Tuesday, October 7, 2008

When an Apple is a Quince!

Late Sunday morning (21st of September), Joe bursts into the room, “Come quick!” This is short hand for there is an animal outside that you need to see. We run to closest window in the bathroom and look out the small window. There in the shadows by the pines is Apple. He strolls a bit and then stops dead with his ears twitching all about. His mommy walks out calmly and stands behind him. Whatever has spooked Apple is of no concern to his mommy. Apple crouches a little and stretches out his neck. His skin is just crawling. The calico has been about the yard of late, and I think that Apple is shortly to meet his first cat. Something much larger than a cat springs out of the touch-me-not screen and rockets past Apple. He spins and takes out after it.

“IT’S ANOTHER FAWN!” I exclaim.

“Did you know there were two?” Joe asks.

“No…because there aren’t two fawns back there. There is no way that there was another fawn that I didn’t know about!”

The two fawns come to a stop, and I blurt out, “Look, there wasn’t another fawn because they aren’t siblings! That fawn is smaller; it is a good week and a half to two weeks younger than Apple.” The new fawn is quickly named Quince, keeping the name in the rose family. Quince is clearly in control bucking and pronking, and leaving Apple behind to eat her dust. She may be small but she is spunky!

“Is there another deer?”

“Must be, she’s probably in the thicket, because it is very unlikely that Apple’s mommy would have adopted an orphan.”

Apple’s mommy slips back behind the touch-me-not to rest in the lay by there behind the flowers. Apple and Quince follow. I watch a while longer, and I am rewarded for my patience. Quince burst through the bright yellow butterflies feeding on the touch-me-nots. The pretty little fawn and the butterflies caught up in her leap are airborne in a carefree dance! Such a sight, the little fawn circling in the lawn her absolute joy uncontainable, the delight of unfetter play translates across species and I giggle for both of us. The youngster finally runs for cover, called back softly by her mother softly in a voice way beyond my hearing from inside the house.

I know that they are resting and hiding, but I cannot help but be drawn back to the window hoping to catch a glimpse once again of such delightful exuberance. Lo and behold, I notice a silhouette by the sweet gum. Is it Apple? Too big. Oh! It is Quince’s mommy. The doe steps out into the pines. She is smaller and more delicate than Apple’s mom is. Her fur is tawny darkening into an almost black back. The beautiful dark doe gingerly strolls beneath the pines and Quince quickly follows running circles around her. Dark doe takes a few running steps caught up in her offspring’s gamboling play. She walks on, but as she passes from protective shade to the exposure of sunlight, she becomes very alert and cautious. The relaxed deer of seconds earlier is gone. Her ears swivel listening, she takes a couple steps pauses, looks, listens. Quince darts about the yard pausing a moment to take a quick lick at the salt rock. Dark doe slowly stalks on; she looks behind her and calls out to Quince to close rank. They pause at the bottom of the yard looking down the narrow strip before the lake there behind the neighbor’s fence. She makes her move crouching slightly, and the two trot off out of sight.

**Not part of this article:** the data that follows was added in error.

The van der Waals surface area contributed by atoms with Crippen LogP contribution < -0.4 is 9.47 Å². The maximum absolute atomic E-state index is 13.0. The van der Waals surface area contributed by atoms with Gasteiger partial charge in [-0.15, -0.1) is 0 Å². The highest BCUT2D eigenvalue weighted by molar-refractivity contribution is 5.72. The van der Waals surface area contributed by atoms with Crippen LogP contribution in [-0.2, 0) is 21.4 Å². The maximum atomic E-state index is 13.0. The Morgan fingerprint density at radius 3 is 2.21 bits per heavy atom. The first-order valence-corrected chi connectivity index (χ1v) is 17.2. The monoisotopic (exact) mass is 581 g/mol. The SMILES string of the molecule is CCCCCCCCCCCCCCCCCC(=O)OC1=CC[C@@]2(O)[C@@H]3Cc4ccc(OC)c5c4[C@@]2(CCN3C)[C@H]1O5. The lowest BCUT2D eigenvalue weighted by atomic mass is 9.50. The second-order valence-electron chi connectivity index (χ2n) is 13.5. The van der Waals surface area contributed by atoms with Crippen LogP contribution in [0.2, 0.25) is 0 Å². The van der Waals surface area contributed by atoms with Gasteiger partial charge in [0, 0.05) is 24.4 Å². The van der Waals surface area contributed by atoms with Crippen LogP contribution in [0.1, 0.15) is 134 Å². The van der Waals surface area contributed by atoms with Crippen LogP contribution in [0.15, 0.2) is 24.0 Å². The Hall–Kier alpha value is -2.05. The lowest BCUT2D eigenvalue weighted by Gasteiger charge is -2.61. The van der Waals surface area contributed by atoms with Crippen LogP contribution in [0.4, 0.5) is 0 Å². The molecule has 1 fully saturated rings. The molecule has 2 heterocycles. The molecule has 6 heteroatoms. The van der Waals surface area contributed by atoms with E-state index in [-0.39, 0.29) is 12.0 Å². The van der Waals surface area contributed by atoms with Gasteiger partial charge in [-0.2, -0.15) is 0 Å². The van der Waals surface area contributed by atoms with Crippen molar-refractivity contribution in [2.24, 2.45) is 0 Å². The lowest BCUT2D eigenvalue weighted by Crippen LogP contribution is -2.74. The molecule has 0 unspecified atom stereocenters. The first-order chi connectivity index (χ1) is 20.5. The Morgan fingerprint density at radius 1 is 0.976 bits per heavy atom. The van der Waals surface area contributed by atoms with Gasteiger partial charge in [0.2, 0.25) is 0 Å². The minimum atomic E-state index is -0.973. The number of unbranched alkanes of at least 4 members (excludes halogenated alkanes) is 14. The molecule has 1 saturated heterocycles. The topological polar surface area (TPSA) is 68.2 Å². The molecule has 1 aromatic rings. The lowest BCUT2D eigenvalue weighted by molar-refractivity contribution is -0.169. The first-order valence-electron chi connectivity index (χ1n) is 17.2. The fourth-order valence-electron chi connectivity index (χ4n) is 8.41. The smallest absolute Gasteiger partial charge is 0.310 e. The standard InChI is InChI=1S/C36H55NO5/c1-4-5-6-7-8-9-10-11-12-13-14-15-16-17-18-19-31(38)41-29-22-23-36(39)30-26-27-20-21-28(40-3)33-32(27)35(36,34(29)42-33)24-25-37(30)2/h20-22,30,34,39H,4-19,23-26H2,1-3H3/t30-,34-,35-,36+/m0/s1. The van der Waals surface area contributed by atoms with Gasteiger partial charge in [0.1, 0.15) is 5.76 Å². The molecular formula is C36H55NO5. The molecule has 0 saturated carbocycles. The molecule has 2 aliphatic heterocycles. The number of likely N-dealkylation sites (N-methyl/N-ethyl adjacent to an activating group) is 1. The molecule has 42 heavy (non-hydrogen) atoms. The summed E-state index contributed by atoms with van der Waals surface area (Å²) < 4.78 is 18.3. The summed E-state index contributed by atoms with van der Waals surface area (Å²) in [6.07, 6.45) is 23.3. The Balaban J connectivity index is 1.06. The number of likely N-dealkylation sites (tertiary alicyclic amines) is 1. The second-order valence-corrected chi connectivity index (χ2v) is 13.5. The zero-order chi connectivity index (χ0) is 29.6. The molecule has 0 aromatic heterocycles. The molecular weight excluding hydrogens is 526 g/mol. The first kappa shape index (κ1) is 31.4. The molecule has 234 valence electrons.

Quince seemed a bit too young to be moved, but perhaps something disturbed them. Whatever it was, it must have been very threatening for the doe to move her baby in the middle of the day! Apple’s mommy was probably not ready to join other deer yet. Clearly, Apple’s mommy is not the lowest stature doe in the herd since it is Quince’s mommy who left the thicket. Apple’s mom obviously did not tolerate her there with Apple yet. May be dark doe is Apple’s older sister. Young does often give birth near their mother’s fawning ground. Her inexperience was obvious since she was moving a small fawn abroad so much during daylight; also, that she is so much smaller than Apple’s mommy may illustrate her youth.

I glanced out the window again, really not expecting to see any more, when they came back. Dark doe so very nervous making her way step, step, pause across the yard. Quince absolutely confident and fearless, in the wake of her mommy, fools around as they progress. Dark doe pauses before the bird feeders a few yards from the house. It was that classic deer pose of one front foot raised, ears forward, and eyes bright looking to see if it is safe. I reach for the binoculars that hang by the kitchen window to get a better look (sorry-I never think to grab the camera). She is truly a fine looking doe. They pass by the house in that hesitating walk and leave the yard. I wish them luck.

An Apple and a Quince not a bad harvest for such a small yard!

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